After David’s talk, I walked the students through last week's midterm assessment, reflecting back some of their responses and offering my own. The students then broke into groups to discuss the films they watched. I asked each group to prepare a 90 second “review” to share with the class. Two groups watched "Just Mercy", one group watched "Dark Waters", one watched "The Boy Who Harnessed the Wind" and one watched "On the Basis of Sex". The films were generally well-received by the students, though the emphasis on RBG’s personal life (and the minute-long makeout scene with Armie Hammer) frustrated the students who watched "On the Basis of Sex". "RBG" was held up as a better alternative, leading to a discussion of the fact that "On the Basis of Sex" garnered $38.8M in box office receipts compared to (wildly successful by documentary standards) $14.4M grossed by "RBG".
Next week we will be talking about fundraising and joined by Playworks CEO, Elizabeth Cushing.
Readings for next week include Kim Klein, Is Social Justice Fundraising and Oxymoron https://www.opendemocracy.net/en/transformation/is-social-justice-fundraising-oxymoron/
Making Big Bets for Social Change: https://ssir.org/articles/entry/making_big_bets_for_social_change
And watching: Anand Giridharadas: The Thriving World, The Wilting World, & You https://www.aspeninstitute.org/videos/anand-giridharadas-thriving-world-wilting-world-you/
Getting Down to Business
When Nora Silver first asked me to teach the Haas undergrad course on Social Entrepreneurship, I have to admit that I was only thinking about it in terms of nonprofit organizations. I must have inadvertently revealed this bias in a comment, because I distinctly remember Nora correcting me. “No, no,” she said. “This course is intended to cover social enterprise more broadly.” This aspect of the sector is of deep interest to my students and possibly more top of mind for many of them than the nonprofit approach. I have wondered if that was because it gets more media coverage and is more likely to be in their realm of direct experience, or if it’s because it is more appealing to them as a potential career path. In any case, teaching this course has compelled me to learn more about social enterprise more broadly, and by extension, to think more critically about how market forces impact the entire domain.
Kirsten Tobey, co-founder and Chief Impact Officer at Revolution Foods, joined the class this past week to talk about social enterprises, B Corps, Public Benefit Corporations and Rev Foods most specifically. Having Kirsten speak to a class at Haas is always profoundly inspiring because she and her co-founder literally launched their business from the buildings where we meet as part of a class taught by Will Rosenzweig on Social Enterprise. Her description of raising seed money, their early partnership with Whole Foods, and their transition from being a C Corp to a B Corp to a PBC makes the whole experience seem both imaginable and real, while being detailed and business-nerdy in a pitch perfect way.
The Rev Foods story is also an excellent case study for an exploration of social enterprise because of the very real challenges they have encountered in wrestling with the tension of balancing impact and profit. While wildly successful by most measures (and admittedly, the measures that I find most compelling), the company has yet to achieve profitability. From experimenting with everything from food trucks to vending machines to Consumer Packaged Goods (CPGs for those in business school world) to acquisition, Rev Foods has been both bold and creative in their efforts to identify models that work best for their customers.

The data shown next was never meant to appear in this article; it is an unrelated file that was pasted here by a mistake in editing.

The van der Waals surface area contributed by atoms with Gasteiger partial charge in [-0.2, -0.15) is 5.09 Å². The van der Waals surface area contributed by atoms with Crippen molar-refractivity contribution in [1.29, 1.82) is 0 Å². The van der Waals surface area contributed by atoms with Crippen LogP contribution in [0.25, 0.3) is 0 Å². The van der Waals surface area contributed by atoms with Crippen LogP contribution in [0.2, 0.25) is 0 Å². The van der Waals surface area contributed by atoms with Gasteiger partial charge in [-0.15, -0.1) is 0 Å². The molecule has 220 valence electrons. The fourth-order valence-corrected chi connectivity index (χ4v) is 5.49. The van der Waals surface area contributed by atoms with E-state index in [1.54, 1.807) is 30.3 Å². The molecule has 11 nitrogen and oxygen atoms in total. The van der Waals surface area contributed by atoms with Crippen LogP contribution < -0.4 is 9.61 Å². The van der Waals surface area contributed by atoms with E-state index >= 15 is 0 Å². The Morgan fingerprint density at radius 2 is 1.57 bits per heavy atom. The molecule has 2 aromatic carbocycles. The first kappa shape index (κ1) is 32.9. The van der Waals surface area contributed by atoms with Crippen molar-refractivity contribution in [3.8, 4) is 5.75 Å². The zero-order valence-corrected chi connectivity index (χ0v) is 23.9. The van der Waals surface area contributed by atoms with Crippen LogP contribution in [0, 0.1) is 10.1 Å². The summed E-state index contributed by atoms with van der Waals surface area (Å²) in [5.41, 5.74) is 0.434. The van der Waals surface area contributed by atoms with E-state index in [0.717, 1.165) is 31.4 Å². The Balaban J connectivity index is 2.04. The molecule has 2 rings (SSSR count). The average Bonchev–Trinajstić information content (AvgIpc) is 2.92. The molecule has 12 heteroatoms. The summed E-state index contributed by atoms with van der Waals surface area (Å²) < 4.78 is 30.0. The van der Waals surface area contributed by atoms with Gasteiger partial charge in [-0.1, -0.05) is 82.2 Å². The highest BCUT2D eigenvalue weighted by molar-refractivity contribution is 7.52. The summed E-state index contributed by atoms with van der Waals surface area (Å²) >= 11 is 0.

Kirsten’s story also paints an interesting counterpoint to the narrative that our other speakers have shared, with the for-profit structure creating access to capital markets simply not available in the nonprofit realm. This was a determining factor when Kirsten and her co-founder, Kristin Richmond, elected to launch as a C Corp. A food business is inherently capital intensive and not something, as Kirsten points out, that one can easily bootstrap. But venture financing comes with costs, from giving up ownership to creating financial runways that can distract entrepreneurs from the importance of building business models based on sustainable financials.
The students asked some great questions about the larger context of the business, and I was interested to hear Kirsten speak to the history of school lunch in America – from its origins as an effort to address post World War II concerns about food insecurity and the ability to recruit soldiers (weirdly mirrored by more recent military concerns about recruitment efforts being impacted by growing obesity rates) and its development as an element of the federal agricultural subsidies program. Delightfully, one of the students noted that he had been the beneficiary of Rev Foods as a student and that it had contributed to his interest and appreciation of healthy foods.
After Kirsten’s remarks, we had a pop quiz of sorts – not graded, but I wanted to have the students respond to some questions that I felt reflected some of the key takeaways I wanted them to have so far in the course. I have pasted the six questions from this Midterm Assessment below. Afterwards I asked the students if they were surprised by the questions or if there were any questions that they thought I should have included. One student suggested asking if they had any outstanding questions or things they were curious about, and I plan to add that question in future years.
For this week we will be joined by David Bornstein to talk about the importance of narrative and narrative shifts and the students are watching a movie of their choosing about a social entrepreneur/innovator. I suggested four:
Dark Waters (2019)